Nano-pathways: Bridging the divide between water-processable nanoparticulate and bulk heterojunction organic photovoltaics
Journal article, 2016

Here we report the application of a conjugated copolymer based on thiophene and quinoxaline units, namely poly[2,3-bis-(3-octyloxyphenyl)quinoxaline-5,8-diyl-alt-thiophene-2,5-di yl] (TQ1), to nanoparticle organic photovoltaics (NP-OPVs). TQ1 exhibits more desirable material properties for NP-OPV fabrication and operation, particularly a high glass transition temperature (T-g) and amorphous nature, compared to the commonly applied semicrystalline polymer poly(3-hexylthiophene) (P3HT). This study reports the optimisation of TQ1:PC71BM (phenyl C-71 butyric acid methyl ester) NP-OPV device performance by the application of mild thermal annealing treatments in the range of the T-g (sub-T-g and post-T-g), both in the active layer drying stage and post-cathode deposition annealing stage of device fabrication, and an in-depth study of the effect of these treatments on nanoparticle film morphology. In addition, we report a type of morphological evolution in nanoparticle films for OPV active layers that has not previously-been observed, that of PC71BM nano-pathway formation between dispersed PC71BM-rich nanoparticle cores, which have the benefit of making the bulk film more conducive to charge percolation and extraction.

Glass transition

Water processable solar cells

Blend morphology

Nanoparticle

Organic photovoltaic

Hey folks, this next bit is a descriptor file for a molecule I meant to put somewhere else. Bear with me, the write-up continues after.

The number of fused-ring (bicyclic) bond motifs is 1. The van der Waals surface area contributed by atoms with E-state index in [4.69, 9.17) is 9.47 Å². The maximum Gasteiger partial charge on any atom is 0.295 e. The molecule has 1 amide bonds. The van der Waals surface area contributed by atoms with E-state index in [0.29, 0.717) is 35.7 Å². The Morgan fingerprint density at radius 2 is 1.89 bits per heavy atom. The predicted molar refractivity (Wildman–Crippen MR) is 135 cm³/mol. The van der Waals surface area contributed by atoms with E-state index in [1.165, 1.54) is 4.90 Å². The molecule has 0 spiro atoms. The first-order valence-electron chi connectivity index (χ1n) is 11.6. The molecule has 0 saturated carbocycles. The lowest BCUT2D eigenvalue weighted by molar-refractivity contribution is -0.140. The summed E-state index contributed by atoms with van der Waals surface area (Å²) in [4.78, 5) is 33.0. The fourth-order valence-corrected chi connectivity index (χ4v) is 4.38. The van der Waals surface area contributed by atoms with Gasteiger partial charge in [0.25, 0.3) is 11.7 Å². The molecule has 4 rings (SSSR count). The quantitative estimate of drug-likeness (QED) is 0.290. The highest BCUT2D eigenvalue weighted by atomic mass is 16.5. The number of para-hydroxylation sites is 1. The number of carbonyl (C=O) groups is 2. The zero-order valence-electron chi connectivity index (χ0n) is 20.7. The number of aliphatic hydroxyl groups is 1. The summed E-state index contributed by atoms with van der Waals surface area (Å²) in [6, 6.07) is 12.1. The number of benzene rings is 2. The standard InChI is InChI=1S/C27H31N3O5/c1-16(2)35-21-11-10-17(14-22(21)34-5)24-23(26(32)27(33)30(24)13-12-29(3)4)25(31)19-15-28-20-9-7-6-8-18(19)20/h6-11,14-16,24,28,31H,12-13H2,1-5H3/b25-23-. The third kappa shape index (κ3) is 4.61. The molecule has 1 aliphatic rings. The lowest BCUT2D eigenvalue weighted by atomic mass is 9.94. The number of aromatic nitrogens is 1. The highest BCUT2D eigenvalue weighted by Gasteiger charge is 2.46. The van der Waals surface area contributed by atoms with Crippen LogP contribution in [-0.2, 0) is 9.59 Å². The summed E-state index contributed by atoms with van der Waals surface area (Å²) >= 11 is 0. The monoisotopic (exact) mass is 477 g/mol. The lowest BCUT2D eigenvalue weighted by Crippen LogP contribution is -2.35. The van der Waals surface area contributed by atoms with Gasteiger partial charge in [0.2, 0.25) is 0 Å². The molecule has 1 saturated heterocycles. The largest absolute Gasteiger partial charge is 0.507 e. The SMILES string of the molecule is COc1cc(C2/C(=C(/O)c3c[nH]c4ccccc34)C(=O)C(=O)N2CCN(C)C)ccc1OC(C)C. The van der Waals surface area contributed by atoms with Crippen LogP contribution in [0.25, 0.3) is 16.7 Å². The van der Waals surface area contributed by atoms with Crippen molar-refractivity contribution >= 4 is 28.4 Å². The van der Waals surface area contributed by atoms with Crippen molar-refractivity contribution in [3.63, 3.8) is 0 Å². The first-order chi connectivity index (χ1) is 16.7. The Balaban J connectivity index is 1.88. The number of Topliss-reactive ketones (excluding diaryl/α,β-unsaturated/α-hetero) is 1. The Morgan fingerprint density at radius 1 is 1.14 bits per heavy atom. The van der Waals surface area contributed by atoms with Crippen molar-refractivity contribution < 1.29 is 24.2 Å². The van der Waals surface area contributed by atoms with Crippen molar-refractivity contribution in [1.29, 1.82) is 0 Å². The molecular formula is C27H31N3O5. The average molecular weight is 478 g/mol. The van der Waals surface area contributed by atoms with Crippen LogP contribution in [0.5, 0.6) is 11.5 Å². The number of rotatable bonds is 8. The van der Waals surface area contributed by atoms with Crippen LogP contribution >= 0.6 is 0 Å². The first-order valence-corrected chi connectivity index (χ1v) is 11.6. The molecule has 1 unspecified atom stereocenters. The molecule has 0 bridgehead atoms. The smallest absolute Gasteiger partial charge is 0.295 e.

Author

N. P. Holmes

University of Newcastle, Australia

M. Marks

University of Newcastle, Australia

P. Kumar

University of Newcastle, Australia

National Physical Laboratory India

Renee Kroon

University of South Australia

M. G. Barr

University of Newcastle, Australia

N. Nicolaidis

University of Newcastle, Australia

K. Feron

University of Newcastle, Australia

CSIRO Energy Flagship

A. Pivrikas

Murdoch University

University of Queensland

A. Fahy

University of Newcastle, Australia

Amaia Diaz de Zerio Mendaza

Chalmers, Chemistry and Chemical Engineering, Applied Chemistry, Polymer Technology

A. L. D. Kilcoyne

Lawrence Berkeley National Laboratory

Christian Müller

Chalmers, Chemistry and Chemical Engineering, Applied Chemistry, Polymer Technology

X. J. Zhou

University of Newcastle, Australia

Mats Andersson

Chalmers, Chemistry and Chemical Engineering, Applied Chemistry, Polymer Technology

P. Dastoor

University of Newcastle, Australia

W. J. Belcher

University of Newcastle, Australia

Nano Energy

2211-2855 (ISSN)

Vol. 19 495-510

Subject Categories

Polymer Chemistry

DOI

10.1016/j.nanoen.2015.11.021

More information

Latest update

2/28/2018